From Library Journal
Forty years ago the United States and the Soviet Union came eyeball to eyeball in a dangerous confrontation over missiles in Cuba that, after 13 anxious days, only ended with a big power agreement for reciprocal missile removal in Cuba and in Turkey. Blight and Brenner are, respectively, professors of international relations at Brown and American University with numerous publications to their credit on both Cuba and international relations. No doubt we will soon be inundated with anniversary accounts about this singular event, but the value of the Blight-Brenner book is that it presents the Cuban perspective of these hectic years in extensive detail. Castro was quite displeased that for the most part the Soviets ignored Cuban officials both during and after the missile crisis. This led to a steady deterioration in relations between the two Communist nations. The collapse of the Soviet Union in 1989 further isolated Havana from Moscow. Blight and Brenner believe that an improvement in relations between the United States and Cuba is possible but only if both governments can develop an empathy for the other's international position. After more than four decades of enmity, this is a tall order. This book will provide an important counterpoint to the stream of simplistic books about the missile crisis that are sure to appear. For all collections.
Ed Goedeken, Iowa State Univ. Lib., Ames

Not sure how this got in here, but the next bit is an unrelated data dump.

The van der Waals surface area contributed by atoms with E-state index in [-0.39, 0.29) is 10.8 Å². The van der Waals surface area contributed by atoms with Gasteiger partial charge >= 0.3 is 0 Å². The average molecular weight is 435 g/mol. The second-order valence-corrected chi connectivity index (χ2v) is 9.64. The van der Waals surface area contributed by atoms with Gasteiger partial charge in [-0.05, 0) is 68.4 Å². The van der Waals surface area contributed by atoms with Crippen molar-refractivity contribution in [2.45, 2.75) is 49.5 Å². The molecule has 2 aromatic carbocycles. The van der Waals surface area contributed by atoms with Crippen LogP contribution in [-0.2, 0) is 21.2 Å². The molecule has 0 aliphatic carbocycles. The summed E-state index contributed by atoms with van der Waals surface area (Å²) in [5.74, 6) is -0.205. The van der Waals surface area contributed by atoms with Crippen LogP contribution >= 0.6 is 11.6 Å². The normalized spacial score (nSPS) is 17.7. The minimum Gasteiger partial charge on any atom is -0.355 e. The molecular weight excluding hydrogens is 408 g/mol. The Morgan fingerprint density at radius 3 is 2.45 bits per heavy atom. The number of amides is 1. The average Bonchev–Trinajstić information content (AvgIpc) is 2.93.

Copyright 2002 Reed Business Information, Inc.
The value of Blight and Brenner's book is that it presents the Cuban perspective in extensive detail. Sad and Luminous Days will provide an important counterpoint to the stream of simplistic books about the missile crisis that are sure to appear. (Library Journal)
See all Editorial Reviews
The book is well written, meticulously researched, balanced, and is an excellent read. (Political Studies Review)
Clearly written, well argued, thoroughly documented, and worth a read. Achieve[s] some major breakthroughs that aid in our understanding of contemporary Cuba. (Science & Society)
Drawing on newly declassified documents from the U.S., Cuba, and Russia, as well as interviews with former officials in all three countries, Blight and Brenner show how the missile crisis was caused, in large part, by a lack of empathy between Washington, Havana, and Moscow. I have known for some time that we in the Kennedy administration misunderstood the Cubans and Russians. But in Sad and Luminous Days, we learn the many ways the Cubans and Russians misunderstood each other, and how those misunderstandings made the crisis as dangerous as it was. The book is a superb addition to recent history and is full of important lessons for relations between Great Powers and small countries, beginning with the lesson: 'Empathize with your adversary, or you may regret it!' (Robert S. McNamara, Secretary of Defense under Presidents John F. Kennedy and Lyndon B. Johnson (1960–1968))
Using interviews with senior officials and recently declassified documents from Cuba, the United States, and the former Soviet Union, Blight and Brenner brilliantly show how Fidel Castro manipulated the Great Powers while posing as their innocent victim. This is a well-researched and beautifully written account of the triangular relationship that brought the world to the brink of nuclear catastrophe. (Robert A. Pastor, professor and director of the Center for North American Studies, American University)